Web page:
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|August 27, 1998||
Hegde downplays sanctions, asks Turkey to invest in India
Union Commerce Minister Ramakrishna Hegde has said that India did not expect a fall in investment because of the sanctions imposed on it after the nuclear tests conducted by it in May.
''Contrary to most expectations, the impact of international sanctions has not been significant,'' he said in a message to the organisers of the 67th Izmir International Fair, which opened in Turkey on Wednesday.
''Undoubtedly, the restrictions imposed by the multilateral financial institutions are detrimental but not unmanageably so,'' he said.
He pointed out that key projects with humanitarian and agricultural dimensions had not been subjected to sanctions.
''Being confident of our strengths and our attractiveness to investors, especially in the current international economic situation, we are not apprehensive of a fall in investment,'' he said.
Hegde urged Turkish businessmen to take advantage of the vast investment opportunities becoming available in India, especially in its infrastructure sector.
He pointed out that India had managed to attract substantial foreign direct investment in recent years.
''Unfortunately, Turkey does not at present figure among these investors but I'm sure that the Turkish companies, especially those in the construction sector, will soon take advantage of the vast opportunities in the Indian infrastrucutural sector,'' he said.
''Likewise, Turkey is an opportunity area for Indian businessmen, both as a market in itself and as a route to Europe and Eurasia,'' he pointed out.
Hegde could not attend the opening ceremony of the fair and his message was read out by Indian ambassador to Turkey R M Abhyankar.
India is the ''guest country'' at this year's fair. More than 30 Indian companies are participating in the fair through the India Trade Promotion Organisation.
A 14-member Indian delegation is also currently in Izmir city for the third session of the India-Turkey Joint Business Council. The delegation will also meet Turkish President Suleiman Demirel tomorrow.
The events have been coupled with an Indian food festival and shows by an Indian folk dance troupe and are taking place ahead of Indian President K R Narayanan's visit to Turkey next month.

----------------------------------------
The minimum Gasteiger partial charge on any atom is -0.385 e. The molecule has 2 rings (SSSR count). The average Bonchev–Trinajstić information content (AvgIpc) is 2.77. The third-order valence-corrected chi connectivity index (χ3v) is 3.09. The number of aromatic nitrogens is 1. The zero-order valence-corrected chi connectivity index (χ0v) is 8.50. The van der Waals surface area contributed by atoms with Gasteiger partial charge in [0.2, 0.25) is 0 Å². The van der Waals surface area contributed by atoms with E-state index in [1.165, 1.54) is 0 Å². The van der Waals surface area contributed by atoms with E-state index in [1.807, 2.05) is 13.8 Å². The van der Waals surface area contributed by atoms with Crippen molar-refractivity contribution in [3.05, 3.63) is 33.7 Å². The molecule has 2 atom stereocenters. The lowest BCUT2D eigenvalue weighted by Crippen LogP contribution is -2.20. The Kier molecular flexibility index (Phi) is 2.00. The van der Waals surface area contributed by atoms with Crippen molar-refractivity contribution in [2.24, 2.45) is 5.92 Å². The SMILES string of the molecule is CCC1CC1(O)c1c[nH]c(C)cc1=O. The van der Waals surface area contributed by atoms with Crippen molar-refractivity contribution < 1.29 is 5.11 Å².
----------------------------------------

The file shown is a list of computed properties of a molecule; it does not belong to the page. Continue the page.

During his visit, Narayanan will present an elephant to Izmir in recognition of the honour given to India at the fair and the important place that the city held in the Turkish War of Independence and in Turkey today.
The Izmir fair is the premier industrial exhibition in Turkey and has attracted more than 1500 companies from 30 countries this year.
Hegde said the honour given to India at the event was an appropriate recognition of the historic commercial and cultural contacts between the two countries, their common commitment to democracy and secularism and the tremendous potential for bilateral economic relations.
He said the Indo-Turkish Joint Economic Committee will hold its eighth session in Nw Delhi by the end of the year.
While bilateral agreements on avoidance of double taxation and on shipping have been signed, an agreement on bilateral investment protection will be signed shortly, he said.
''We expect that this will stimulate interest among investors in both countries,'' he said.
Hedge said both countries were working towards the goal of $ 1 billion in bilateral trade, set by Demirel during his visit to India in 1995.
The present turnover in trade is $ 345 million. The value of Turkey's imports from India constitutes a mere 0.63 per cent of its global imports and Indian imports from Turkey amount to just 0.15 per cent of its global imports.
Hegde noted that both countries had embarked upon similar programmes of economic reform, liberalisation and globalisation. He gave details of the achievements made by India since the reforms were launched in 1991.
''The size and affluence of the Indian middle class, which is capable of buying anything that the world has to offer, and the size of the Indian market as a whole, have been the mainstay of the reforms and the reason for sustained international interest in the Indian economy,'' he said.
He hoped the Indian participants at the fair, many of whom were already active in Turkey, would capitalise on the opportunities created by the event.
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